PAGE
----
Witchcraft is an urban fantasy game set in a world like our own, but with an extensive Masquerade to mask the fact that just about every supernatural being and mythological figure exists (or has existed). The players take the part of the Gifted - humans who secretly wield the power of magic, psychic abilities, divine miracles, or other supernatural traits. For all of recorded history, the Gifted have kept their existence a secret, but now the world is threatened by an approaching Reckoning, and new Gifted are being born in record numbers. The time for hiding in the shadows is coming to an end...The setting has a dark undertone, but it is far from hopeless. On the one hand, there are many conspiracies and supernatural entities that are trying to exploit or outright prey upon humanity, and most of the ones that don't won't bother getting involved unless it suits them. On the other hand, not only are there beings that genuinely want to help and protect humanity, but human potential is virtually infinite, and there are Gifted who can curbstomp uppity vampires, ghouls, ghosts, demons, angels, gods, freaky things from beyond, etc.Witchcraft uses Eden Studio's Unisystem.
This RPG provides examples of:
Always Chaotic Evil: Fiends are physical embodiments of malice, and therefore cannot be anything but evil. Inverted with the Angelic Ethereals, who are physical embodiments of good.
The Mad Gods aren't exactly a positive influence on anyone, either - to the point where the demons actually team up with humanity to fight them in the sequel.
Chronic Backstabbing Disorder: While groups centered around black magic exist, the point is made that they rarely survive in the long term, since most black magicians are ambitious, psychopathic, and all too eager to advance their power at the expense of others...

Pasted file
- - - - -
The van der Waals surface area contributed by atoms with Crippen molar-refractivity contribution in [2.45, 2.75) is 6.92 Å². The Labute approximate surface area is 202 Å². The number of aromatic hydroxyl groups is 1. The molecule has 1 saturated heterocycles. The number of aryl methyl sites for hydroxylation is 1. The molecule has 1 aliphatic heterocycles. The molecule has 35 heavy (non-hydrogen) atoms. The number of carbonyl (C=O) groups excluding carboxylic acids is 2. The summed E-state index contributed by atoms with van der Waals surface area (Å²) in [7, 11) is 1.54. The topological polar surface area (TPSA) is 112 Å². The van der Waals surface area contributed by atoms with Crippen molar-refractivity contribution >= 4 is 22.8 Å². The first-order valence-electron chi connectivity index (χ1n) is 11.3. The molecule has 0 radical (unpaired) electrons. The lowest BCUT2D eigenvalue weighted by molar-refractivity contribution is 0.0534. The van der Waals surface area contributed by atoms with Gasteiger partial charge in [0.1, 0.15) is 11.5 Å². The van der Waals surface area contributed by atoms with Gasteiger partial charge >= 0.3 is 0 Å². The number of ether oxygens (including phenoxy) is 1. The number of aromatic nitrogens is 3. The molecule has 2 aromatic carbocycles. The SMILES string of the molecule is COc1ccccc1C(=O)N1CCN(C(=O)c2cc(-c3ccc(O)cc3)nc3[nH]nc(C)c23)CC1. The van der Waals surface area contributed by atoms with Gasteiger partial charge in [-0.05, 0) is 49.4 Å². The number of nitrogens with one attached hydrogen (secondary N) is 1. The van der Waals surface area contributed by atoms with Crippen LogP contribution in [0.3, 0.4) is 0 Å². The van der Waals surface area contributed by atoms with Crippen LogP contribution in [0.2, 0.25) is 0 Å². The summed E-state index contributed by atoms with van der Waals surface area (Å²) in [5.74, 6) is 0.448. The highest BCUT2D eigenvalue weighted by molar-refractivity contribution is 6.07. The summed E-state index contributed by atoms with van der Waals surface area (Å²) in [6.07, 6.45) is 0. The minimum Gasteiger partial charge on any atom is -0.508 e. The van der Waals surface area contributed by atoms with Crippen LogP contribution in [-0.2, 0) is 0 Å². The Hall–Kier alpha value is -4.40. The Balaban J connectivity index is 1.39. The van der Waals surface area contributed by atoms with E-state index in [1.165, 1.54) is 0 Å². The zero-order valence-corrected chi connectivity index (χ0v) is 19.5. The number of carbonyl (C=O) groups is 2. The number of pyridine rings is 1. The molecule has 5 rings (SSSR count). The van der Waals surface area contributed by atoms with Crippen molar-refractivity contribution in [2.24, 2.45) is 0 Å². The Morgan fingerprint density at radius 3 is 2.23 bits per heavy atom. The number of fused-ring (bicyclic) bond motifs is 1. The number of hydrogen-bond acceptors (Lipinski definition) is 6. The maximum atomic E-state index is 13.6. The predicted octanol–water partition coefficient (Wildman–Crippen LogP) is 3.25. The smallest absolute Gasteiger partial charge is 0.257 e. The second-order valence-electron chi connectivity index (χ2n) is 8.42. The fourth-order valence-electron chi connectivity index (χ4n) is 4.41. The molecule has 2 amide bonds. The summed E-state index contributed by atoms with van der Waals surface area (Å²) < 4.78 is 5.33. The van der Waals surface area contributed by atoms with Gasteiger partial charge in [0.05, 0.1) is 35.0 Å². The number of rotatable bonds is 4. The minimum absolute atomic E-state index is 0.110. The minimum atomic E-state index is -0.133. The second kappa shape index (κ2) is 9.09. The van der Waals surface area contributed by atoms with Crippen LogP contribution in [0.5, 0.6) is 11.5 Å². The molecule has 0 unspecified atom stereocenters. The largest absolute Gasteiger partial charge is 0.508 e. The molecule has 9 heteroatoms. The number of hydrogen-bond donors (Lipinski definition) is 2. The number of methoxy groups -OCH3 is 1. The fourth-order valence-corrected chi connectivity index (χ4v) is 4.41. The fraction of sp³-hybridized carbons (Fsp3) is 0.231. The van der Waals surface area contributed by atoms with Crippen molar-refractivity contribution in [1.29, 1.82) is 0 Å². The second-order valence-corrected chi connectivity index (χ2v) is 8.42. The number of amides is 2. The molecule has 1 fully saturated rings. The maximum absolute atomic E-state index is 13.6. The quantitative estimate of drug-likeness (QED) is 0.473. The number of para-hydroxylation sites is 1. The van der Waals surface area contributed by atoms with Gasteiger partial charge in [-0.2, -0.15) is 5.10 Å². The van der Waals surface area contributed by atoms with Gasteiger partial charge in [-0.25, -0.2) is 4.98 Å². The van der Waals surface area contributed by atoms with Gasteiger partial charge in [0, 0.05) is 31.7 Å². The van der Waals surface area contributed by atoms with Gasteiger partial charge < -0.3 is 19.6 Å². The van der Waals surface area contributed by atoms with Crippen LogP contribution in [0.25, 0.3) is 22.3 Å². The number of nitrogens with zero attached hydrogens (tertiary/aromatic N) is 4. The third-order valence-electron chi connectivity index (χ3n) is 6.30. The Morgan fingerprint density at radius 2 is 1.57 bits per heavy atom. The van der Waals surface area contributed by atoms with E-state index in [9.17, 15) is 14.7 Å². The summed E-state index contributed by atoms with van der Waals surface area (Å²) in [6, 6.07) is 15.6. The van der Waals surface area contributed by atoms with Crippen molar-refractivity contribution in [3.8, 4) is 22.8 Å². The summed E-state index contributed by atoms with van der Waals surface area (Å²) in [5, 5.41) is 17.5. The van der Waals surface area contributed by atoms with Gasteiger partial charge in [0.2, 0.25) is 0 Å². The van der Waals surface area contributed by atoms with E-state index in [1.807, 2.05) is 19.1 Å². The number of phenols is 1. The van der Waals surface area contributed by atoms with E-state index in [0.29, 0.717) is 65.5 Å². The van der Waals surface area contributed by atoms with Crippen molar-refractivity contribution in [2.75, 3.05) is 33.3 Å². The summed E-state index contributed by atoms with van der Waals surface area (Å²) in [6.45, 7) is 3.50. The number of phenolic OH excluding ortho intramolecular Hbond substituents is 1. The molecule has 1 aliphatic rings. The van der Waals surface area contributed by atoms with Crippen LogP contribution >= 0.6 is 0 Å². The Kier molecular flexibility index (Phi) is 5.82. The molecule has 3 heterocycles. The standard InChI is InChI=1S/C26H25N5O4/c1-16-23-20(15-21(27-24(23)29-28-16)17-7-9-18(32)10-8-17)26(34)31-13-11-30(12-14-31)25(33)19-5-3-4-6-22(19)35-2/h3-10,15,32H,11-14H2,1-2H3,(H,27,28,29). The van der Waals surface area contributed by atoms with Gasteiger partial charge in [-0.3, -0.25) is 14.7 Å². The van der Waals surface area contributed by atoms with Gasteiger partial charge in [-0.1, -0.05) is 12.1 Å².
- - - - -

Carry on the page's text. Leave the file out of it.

Clap Your Hands If You Believe: Reversed, as disbelieving Mundanes make it harder for magic and certain supernatural abilities to function, especially when the Mundanes are gathered in huge crowds. If you're playing in a setting where the cat's out of the bag, anger makes a decent substitute.
Combined Energy Attack: Group magic and psychic gestalts, although they don't have to be used for offensive powers.
The Corruption: The Mad Gods and their minions, on just about every level. Humans who have contact with them can get infected by their Taint, and most of these unfortunates very quickly die, go irrevocably insane, or become pawns of the Mad Gods. The few who don't - the Mockers - dedicate themselves to fighting the Mad Gods, but even they face an ever-growing struggle with madness and dissolution.
Corrupt Church: Some Covenants see the Sentinels as this. On a more personal level, some Gifted with Divine Inspiration end up leaving their churches, as their divine insight causes them to see the corruption marring those institutions.
Cult: The setting has no shortage of these. They can be your garden variety mundane nutjobs, or they might be dedicated to black magic, demons, or the Mad Gods. Even better, the more fanatical Covenants view more than one of their fellow Covenants as dangerous cults.